The Tycoon's Tale by Valerie ThornhillWritten before the 2008 financial crash, this witty and entertaining short novel uncannily predicts it. This modern version of Charles Dickens’ A Christmas Carol, relates with humour and insight a compelling story of the impact of events on a multi-millionaire who is forced to question his role as an international financier, his neglect of family life and the everyday activities which can be more fulfilling than endless jetting around the world, playing the money market.


At the helicopter controls, with the co-pilot clutching his mobile phone and a black postcard, the new owner of a Latin American electricity company targets his helipad.

‘Why’s the wretched thing juddering?’ Jonathan Tytheson mutters. Down he thrusts it to fan the upturned faces, delighting when they cringe for cover. How curiously like the chickens he used to chase in his mother’s yard until they crouched, easy targets for his stick. His strategy is to hop from Heathrow airport to the hub of his empire in London’s Docklands, undetected by the journalist ratpack. He leaves sunlight in San Cristobál to land in cloudier daytime all in less than 24 hours, cheating the passage of time from summer to winter to maximise his output.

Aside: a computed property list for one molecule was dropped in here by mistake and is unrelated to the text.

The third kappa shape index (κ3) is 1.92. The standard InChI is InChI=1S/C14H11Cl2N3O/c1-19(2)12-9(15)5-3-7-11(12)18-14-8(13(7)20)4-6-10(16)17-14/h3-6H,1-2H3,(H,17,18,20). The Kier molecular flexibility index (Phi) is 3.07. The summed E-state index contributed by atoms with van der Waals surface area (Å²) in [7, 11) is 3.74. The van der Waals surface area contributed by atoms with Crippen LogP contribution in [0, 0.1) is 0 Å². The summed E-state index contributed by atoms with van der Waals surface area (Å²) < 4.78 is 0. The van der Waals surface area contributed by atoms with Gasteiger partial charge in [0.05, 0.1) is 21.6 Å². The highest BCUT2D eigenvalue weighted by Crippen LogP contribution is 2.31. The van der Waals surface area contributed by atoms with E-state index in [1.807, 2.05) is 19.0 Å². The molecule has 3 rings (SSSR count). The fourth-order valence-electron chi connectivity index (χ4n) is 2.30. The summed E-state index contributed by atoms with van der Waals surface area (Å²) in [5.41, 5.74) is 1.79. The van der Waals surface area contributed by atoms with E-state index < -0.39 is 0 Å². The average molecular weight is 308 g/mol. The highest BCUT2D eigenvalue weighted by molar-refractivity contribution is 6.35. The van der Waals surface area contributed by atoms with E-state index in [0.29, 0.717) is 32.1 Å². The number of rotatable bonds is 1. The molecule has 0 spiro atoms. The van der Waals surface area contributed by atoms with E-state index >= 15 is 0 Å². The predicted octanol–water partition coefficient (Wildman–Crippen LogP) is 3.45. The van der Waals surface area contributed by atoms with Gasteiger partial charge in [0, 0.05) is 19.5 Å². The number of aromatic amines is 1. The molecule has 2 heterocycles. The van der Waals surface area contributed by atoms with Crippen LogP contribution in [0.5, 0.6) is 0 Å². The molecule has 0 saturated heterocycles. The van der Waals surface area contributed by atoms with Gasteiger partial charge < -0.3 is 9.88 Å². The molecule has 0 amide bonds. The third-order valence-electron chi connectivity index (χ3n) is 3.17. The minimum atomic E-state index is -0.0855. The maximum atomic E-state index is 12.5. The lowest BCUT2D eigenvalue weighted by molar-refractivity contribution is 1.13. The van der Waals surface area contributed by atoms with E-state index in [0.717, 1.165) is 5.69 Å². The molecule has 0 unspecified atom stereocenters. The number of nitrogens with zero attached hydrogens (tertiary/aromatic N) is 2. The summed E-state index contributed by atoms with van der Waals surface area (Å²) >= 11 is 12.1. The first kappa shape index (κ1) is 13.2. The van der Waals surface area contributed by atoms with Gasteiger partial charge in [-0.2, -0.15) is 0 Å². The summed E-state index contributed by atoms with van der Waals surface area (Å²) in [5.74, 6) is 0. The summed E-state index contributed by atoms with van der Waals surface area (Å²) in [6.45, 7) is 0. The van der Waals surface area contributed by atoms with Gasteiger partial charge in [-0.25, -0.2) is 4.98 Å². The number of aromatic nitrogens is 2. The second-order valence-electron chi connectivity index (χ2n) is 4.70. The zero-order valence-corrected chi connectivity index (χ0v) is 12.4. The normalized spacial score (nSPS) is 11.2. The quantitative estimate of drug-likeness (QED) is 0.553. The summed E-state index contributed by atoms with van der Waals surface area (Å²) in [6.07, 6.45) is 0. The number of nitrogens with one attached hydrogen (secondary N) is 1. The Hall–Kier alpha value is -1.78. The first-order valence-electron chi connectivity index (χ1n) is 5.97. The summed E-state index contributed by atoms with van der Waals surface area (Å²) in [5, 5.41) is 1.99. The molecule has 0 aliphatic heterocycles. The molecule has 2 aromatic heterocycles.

Not a minute to spare. Where’s that young Sebastian he has given the chance in a lifetime to be his personal aide?

‘What does an imageless post-card, black on one side and “You did it!” on the other mean, Sebastian?’ He thrusts it at the young man awaiting him at the foot of the gangway. Just slightly further back, a tentative smile coming and going as she assesses the boss’s mood, his personal secretary tenders the carefully selected letters in order of urgency, while Sebastian holds out his boss’s diary of engagements refused, half accepted or confirmed. It’s grasped with a grunted querying sound as the mouse-haired, short-legged man sporting a multimillionaire’s tan attempts to stride towards his office. Sebastian peers forward to whisper explanations in his left ear while Margaret, the letter-laden secretary, trots to his right, a fraction further back; other various office hacks bring up the rear. The outer ring of grey-suited onlookers gathers behind whispering themselves through the sliding doors into the reception area, keyed up in expectation.

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